Use the Electronic “Smart” Form I-9
Back in 2016, USCIS released the “smart” Form I-9. This version of the form was dubbed “smart” due to the advanced error-checking functionality it made available when filling out the form electronically. It was (and to a large degree still is) very common for an employer to keep a stack of printed, “paper” Forms I-9 on hand for use in new hire onboarding. The problem with this approach is that the paper form does not alert the preparer to potential mistakes. The electronic version of the form does. For instance, if you enter a birthday date in the future, the “smart” form will alert you to this potential error before you try and print (note: filling out a form electronically does not change the requirement that all forms must still be printed and signed – in ink – before retention). This is just one of many errors that the “smart” form is designed to detect. The “smart” form also has “hover over” tips for the input fields, which can quickly head off common questions that the employee or you, the employer, may have when filling out Sections 1 and 2, respectively.

I get a lot of push back on this suggestion from my construction clients, who often are forced to conduct employment verification on site, but employers who can find a way to fill out the form electronically (i.e., on the computer) should do so. Let the “smart” form help you nip common mistakes in the bud. That is what it was designed to do.

Conduct Periodic Self-Audits
Getting your I-9 team the knowledge base to head off future errors is great, but what about the older records? You do not want to find out about fineable offenses after the government has initiated an audit. HSI has discretion to waive or mitigate fines for employers who have appropriately found and addressed errors on existing forms. You cannot backdate or “recreate” incorrect or missing documentation, but there is a lawful process to correct any errors that you may find. By conducting a self-audit in-house, or through the use of a competent immigration attorney, you can uncover potential mistakes and correct them before them reach HSI’s prying eyes. It may not allow you to completely avoid fines and penalties, but HSI routinely shows leniency to employers who dutifully audit and correct their existing records.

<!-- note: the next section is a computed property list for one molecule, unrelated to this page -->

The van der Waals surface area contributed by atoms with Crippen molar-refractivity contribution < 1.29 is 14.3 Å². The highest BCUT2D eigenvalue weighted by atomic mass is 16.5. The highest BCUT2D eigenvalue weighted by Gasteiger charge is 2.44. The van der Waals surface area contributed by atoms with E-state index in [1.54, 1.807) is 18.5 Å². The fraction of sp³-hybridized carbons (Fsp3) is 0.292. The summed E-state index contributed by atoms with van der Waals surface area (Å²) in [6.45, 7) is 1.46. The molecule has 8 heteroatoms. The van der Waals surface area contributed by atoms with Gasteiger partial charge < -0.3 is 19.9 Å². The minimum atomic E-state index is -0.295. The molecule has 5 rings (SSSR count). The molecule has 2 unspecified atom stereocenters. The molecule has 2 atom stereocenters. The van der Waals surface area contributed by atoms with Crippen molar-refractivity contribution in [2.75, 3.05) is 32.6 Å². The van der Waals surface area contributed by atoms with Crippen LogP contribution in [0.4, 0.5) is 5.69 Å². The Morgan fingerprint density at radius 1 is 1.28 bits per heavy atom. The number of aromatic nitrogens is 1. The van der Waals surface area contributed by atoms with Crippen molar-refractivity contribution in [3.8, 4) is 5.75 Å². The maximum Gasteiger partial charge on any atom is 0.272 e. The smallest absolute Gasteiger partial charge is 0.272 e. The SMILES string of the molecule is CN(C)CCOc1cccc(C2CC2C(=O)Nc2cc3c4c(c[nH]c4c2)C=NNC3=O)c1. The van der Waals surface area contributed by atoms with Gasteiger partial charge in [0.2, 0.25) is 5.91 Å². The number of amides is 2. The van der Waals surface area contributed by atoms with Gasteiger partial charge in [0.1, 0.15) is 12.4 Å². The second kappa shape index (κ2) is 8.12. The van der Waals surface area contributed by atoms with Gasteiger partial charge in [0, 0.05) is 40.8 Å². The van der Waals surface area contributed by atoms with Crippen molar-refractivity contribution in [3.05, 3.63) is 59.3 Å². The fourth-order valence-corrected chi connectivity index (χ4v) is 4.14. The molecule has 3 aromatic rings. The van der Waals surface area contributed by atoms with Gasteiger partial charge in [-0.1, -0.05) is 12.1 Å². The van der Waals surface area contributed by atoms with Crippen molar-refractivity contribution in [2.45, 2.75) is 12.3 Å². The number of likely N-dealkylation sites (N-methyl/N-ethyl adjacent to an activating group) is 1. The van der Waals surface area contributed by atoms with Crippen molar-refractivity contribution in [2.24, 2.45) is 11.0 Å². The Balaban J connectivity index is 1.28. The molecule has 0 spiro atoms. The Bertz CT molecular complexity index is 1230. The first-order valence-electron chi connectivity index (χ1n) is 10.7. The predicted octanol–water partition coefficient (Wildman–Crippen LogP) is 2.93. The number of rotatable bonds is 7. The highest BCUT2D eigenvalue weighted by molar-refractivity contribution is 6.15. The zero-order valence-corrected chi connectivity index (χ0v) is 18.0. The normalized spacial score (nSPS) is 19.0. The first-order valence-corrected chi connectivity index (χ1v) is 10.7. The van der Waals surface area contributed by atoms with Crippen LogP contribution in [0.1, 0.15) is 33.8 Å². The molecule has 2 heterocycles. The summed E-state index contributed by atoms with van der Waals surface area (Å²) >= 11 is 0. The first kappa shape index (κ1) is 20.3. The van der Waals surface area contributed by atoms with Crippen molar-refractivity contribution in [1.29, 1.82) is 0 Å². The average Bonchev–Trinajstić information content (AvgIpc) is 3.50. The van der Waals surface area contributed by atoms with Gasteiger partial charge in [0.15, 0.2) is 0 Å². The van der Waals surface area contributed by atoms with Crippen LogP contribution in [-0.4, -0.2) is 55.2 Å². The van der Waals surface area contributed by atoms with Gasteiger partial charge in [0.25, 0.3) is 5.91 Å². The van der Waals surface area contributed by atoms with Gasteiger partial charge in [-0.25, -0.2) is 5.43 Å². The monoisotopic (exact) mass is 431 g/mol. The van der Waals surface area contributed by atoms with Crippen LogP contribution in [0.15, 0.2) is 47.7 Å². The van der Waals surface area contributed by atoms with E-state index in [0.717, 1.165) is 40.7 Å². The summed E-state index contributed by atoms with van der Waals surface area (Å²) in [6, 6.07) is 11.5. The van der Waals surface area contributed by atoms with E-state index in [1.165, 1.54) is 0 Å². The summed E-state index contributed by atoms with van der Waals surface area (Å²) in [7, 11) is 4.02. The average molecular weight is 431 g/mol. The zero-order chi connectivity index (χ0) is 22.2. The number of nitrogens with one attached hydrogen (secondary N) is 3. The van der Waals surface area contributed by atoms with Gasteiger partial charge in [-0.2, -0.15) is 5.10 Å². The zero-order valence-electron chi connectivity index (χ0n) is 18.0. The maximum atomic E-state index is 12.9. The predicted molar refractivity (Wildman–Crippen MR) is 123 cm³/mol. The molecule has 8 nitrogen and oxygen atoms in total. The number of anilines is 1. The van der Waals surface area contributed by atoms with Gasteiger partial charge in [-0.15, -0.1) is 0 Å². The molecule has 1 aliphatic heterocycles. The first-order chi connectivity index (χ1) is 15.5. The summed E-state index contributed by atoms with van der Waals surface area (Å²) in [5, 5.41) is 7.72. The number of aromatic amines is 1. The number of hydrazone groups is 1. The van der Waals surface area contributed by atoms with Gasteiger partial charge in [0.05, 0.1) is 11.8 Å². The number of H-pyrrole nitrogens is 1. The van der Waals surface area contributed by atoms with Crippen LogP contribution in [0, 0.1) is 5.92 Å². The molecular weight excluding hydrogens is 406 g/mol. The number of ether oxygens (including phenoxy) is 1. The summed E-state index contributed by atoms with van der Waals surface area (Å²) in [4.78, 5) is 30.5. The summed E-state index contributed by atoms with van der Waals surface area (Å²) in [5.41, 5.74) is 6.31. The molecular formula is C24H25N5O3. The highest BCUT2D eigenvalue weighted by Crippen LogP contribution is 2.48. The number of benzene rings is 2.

Destroy All I-9 Records that Can Be Lawfully Destroyed
Quite simply, HSI cannot fine you for forms that have been lawfully destroyed. Employers are required to keep I-9 records for all existing employees. For employees no longer working for your company, the records must be kept for three years from the date of hire or one year from the date of separation, whichever is longer. After that point, I-9 records can (and should) be destroyed. I recommend stapling a cover page to the front of all separated employees’ I-9 records to inform you exactly when that record no longer needs to be retained, then have a tickler system in place to destroy those records when the time comes.

Do Not Specify What Documents an Employee Should Provide
The Form I-9 lists a multitude of documents (or combinations of documents) that an employee can provide as proof of a work authorization. Each employee is allowed to choose which List A or Lists B/C documents it prefers. You cannot, for instance, require a green card holder to produce a green card. A green card holder may prefer to utilize a List B document (such as a driver’s license) with a List C document (such as a social security card). Employers who mandate or even suggest documents can run afoul of the anti-discrimination provisions of IRCA. I recommend that you give each employee the approved list of documents and declare that any reasonably genuine document (or combination of documents) will be accepted.

The foregoing is some, but not all, the best practices that an employer can utilize when conducting an employment authorization verification. The full list should be incorporated into your I-9 policies and procedures. Consult with your immigration attorney to assure that your policies, procedures and trainings are up-to-date. Give your business the peace of mind in knowing that an audit will not become a financial and legal headache.

The views expressed in this article are not necessarily those of ConsensusDocs. Readers should not take or refrain from taking any action based on any information without first seeking legal advice.